An industry perspective: the history of the sportswear sector and its post-coronavirus outlook
We have written many times over the last several years of how we seek to avoid trying to time equity markets or attempting to call short-term price action, preferring instead to consider long-term themes and finding high quality businesses that play to them.
With that in mind, this week we take a close look at one particular industry, sportswear, and discuss its structure, its growth prospects, how it might be impacted by the coronavirus crisis, and then consider the companies that operate within this sector, focusing on one in particular which we believe meets our investment requirements.
The sportswear industry consists of companies whose principal activity is selling athletic footwear, clothing and / or equipment to customers around the world. Its roots can be traced back to the 19th century to a few businesses that began to develop sports shoes.
In the UK, a cobbler named Samuel Foster had developed a set of spiked shoes for cricketers of Nottinghamshire County Cricket Club. His grandson, a keen amateur runner named Joseph William Foster, took an interest in the shoes. He altered them into a set of ‘running pumps’ before creating a company, J.W. Foster & Sons. This company went on to provide the running spikes for Eric Liddell and Harold Abrahams, whose gold medals in the 1924 Paris Olympics would be the basis for the 1981 film Chariots of Fire. Joseph Foster’s grandsons would go on to found Reebok in 1958.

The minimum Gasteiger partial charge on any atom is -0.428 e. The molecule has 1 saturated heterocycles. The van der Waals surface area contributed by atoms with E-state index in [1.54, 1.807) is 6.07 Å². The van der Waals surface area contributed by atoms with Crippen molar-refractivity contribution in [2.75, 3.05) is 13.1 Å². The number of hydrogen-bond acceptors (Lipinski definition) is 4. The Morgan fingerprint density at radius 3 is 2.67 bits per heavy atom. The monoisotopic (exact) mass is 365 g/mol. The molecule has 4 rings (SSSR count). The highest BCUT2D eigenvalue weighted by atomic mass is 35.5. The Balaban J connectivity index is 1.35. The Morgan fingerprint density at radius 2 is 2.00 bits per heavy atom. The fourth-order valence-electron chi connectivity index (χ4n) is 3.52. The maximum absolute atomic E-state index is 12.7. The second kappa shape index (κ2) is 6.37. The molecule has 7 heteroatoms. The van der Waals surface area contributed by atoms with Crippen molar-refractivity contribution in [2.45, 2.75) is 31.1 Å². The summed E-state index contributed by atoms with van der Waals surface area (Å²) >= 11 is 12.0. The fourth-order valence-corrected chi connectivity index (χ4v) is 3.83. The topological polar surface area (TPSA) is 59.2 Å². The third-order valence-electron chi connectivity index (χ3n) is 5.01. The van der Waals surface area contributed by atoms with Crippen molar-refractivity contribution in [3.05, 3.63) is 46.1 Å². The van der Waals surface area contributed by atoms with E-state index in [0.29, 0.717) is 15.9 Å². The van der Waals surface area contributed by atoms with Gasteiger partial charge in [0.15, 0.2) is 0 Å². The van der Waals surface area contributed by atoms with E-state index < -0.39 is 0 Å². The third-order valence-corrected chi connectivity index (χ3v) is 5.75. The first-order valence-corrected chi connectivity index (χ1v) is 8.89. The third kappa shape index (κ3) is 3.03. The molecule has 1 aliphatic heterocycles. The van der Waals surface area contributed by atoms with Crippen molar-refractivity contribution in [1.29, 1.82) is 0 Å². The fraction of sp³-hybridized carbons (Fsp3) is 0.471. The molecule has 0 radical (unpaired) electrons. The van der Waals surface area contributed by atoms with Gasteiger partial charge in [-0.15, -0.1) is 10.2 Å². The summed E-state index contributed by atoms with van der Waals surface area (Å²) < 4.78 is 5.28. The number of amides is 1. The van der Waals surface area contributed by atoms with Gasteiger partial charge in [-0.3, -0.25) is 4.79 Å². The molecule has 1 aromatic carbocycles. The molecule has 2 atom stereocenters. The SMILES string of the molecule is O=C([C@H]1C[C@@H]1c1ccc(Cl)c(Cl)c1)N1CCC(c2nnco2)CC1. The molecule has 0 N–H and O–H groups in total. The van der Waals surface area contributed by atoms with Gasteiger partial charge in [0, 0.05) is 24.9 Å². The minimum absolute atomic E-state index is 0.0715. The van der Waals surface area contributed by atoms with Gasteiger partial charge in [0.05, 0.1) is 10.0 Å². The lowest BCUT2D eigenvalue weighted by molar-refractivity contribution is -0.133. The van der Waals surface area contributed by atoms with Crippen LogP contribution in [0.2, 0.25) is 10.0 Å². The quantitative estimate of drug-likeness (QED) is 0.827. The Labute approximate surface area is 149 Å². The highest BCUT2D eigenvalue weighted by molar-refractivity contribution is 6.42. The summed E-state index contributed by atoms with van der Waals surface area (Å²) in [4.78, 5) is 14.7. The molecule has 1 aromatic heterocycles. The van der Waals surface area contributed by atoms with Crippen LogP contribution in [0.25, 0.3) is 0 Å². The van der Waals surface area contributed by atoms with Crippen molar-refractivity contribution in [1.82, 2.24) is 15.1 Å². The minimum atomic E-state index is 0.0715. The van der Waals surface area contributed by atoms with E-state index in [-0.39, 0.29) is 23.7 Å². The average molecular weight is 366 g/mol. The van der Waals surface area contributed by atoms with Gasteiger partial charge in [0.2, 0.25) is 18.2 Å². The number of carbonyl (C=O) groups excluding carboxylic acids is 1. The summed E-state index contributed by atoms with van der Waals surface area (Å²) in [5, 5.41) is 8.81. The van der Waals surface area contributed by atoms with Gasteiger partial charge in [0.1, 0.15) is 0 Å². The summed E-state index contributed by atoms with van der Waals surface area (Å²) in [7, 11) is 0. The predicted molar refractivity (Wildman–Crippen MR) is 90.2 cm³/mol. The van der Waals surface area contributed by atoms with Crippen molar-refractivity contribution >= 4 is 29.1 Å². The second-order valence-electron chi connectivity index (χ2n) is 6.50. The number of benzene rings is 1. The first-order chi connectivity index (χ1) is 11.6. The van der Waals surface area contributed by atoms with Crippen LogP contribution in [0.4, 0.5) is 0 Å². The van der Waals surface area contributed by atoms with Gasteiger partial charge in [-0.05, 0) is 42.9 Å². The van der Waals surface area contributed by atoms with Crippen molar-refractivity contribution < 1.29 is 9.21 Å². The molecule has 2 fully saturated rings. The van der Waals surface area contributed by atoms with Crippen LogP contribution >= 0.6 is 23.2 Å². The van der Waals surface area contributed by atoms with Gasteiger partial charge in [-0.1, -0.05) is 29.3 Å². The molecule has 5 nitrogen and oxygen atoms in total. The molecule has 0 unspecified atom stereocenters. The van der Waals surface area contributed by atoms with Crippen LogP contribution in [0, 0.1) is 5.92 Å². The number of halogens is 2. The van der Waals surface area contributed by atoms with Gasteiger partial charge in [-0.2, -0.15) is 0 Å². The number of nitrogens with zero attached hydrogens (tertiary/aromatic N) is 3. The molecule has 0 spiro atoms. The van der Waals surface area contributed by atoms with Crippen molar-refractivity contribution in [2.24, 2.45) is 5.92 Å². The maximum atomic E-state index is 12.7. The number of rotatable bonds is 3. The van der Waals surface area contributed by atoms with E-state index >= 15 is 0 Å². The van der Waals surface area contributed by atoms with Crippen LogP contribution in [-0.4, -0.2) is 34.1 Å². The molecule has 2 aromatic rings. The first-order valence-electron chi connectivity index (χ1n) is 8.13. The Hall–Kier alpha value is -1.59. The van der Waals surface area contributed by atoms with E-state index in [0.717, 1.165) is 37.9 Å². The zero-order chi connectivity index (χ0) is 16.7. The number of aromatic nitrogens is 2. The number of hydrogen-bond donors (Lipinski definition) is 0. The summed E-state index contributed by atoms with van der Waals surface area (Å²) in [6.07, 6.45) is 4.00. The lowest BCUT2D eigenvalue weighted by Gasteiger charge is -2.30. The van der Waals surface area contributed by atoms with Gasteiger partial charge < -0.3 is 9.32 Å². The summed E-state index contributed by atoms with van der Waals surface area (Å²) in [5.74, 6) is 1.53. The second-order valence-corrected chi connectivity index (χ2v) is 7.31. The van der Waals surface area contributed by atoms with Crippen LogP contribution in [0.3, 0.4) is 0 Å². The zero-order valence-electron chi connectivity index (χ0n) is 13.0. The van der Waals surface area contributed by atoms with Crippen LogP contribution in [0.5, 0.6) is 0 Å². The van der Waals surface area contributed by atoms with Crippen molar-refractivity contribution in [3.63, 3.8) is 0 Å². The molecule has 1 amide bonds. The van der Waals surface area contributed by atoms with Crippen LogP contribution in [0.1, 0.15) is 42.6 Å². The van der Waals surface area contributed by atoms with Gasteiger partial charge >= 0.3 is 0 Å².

Across the Atlantic, the United States Rubber Company, one of the original 12 stocks in the Dow Jones Industrial Average, began producing shoes with rubber soles aimed at participants in lawn sports. This gave birth to the tennis shoe or, if you prefer, the sneaker, as the rubber sole made considerably less noise than its predecessors, allowing the wearer to, in theory, sneak up on somebody.
Fast forward through the next hundred or so years and we have seen, among several others, two feuding German brothers set up rival sportswear businesses (Adidas and Puma), a former Japanese military officer start an athletic shoe business as a means of inspiring the youth of Japan following the Second World War (Onitsuka Tiger or ASICS as it is known today), and a young runner from Oregon, whose company had initially been the US distributor for Onitsuka Tiger, decide to go it alone with a brand name inspired by Greek mythology (NIKE).